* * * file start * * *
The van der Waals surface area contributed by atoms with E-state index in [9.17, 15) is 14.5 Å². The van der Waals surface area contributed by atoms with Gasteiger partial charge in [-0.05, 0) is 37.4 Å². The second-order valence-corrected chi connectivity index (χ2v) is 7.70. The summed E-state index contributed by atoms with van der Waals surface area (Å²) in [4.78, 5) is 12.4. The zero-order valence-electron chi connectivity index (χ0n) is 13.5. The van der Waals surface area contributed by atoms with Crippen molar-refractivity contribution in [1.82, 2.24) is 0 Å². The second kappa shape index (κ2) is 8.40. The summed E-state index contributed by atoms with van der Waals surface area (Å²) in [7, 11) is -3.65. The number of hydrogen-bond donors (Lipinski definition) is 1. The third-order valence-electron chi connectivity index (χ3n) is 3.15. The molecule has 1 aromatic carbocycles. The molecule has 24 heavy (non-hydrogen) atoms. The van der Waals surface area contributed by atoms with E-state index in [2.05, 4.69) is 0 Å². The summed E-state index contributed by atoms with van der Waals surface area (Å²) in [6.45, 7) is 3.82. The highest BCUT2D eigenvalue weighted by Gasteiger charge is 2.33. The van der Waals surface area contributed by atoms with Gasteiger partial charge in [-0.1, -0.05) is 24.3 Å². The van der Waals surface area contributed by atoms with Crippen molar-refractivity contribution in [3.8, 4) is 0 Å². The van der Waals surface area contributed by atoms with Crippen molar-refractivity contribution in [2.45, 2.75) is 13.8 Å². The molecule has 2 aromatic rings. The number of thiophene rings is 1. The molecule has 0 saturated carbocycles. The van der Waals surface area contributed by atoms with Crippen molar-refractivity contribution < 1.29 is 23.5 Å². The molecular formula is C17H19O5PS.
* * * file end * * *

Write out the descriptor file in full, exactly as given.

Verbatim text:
The van der Waals surface area contributed by atoms with E-state index in [9.17, 15) is 14.5 Å². The van der Waals surface area contributed by atoms with Gasteiger partial charge in [-0.05, 0) is 37.4 Å². The second-order valence-corrected chi connectivity index (χ2v) is 7.70. The summed E-state index contributed by atoms with van der Waals surface area (Å²) in [4.78, 5) is 12.4. The zero-order valence-electron chi connectivity index (χ0n) is 13.5. The van der Waals surface area contributed by atoms with Crippen molar-refractivity contribution in [1.82, 2.24) is 0 Å². The second kappa shape index (κ2) is 8.40. The summed E-state index contributed by atoms with van der Waals surface area (Å²) in [7, 11) is -3.65. The number of hydrogen-bond donors (Lipinski definition) is 1. The third-order valence-electron chi connectivity index (χ3n) is 3.15. The molecule has 1 aromatic carbocycles. The molecule has 24 heavy (non-hydrogen) atoms. The van der Waals surface area contributed by atoms with E-state index in [2.05, 4.69) is 0 Å². The summed E-state index contributed by atoms with van der Waals surface area (Å²) in [6.45, 7) is 3.82. The highest BCUT2D eigenvalue weighted by Gasteiger charge is 2.33. The van der Waals surface area contributed by atoms with Gasteiger partial charge in [-0.1, -0.05) is 24.3 Å². The van der Waals surface area contributed by atoms with Crippen molar-refractivity contribution in [3.8, 4) is 0 Å². The van der Waals surface area contributed by atoms with Crippen molar-refractivity contribution in [2.45, 2.75) is 13.8 Å². The molecule has 2 aromatic rings. The number of thiophene rings is 1. The molecule has 0 saturated carbocycles. The van der Waals surface area contributed by atoms with Crippen molar-refractivity contribution < 1.29 is 23.5 Å². The molecular formula is C17H19O5PS.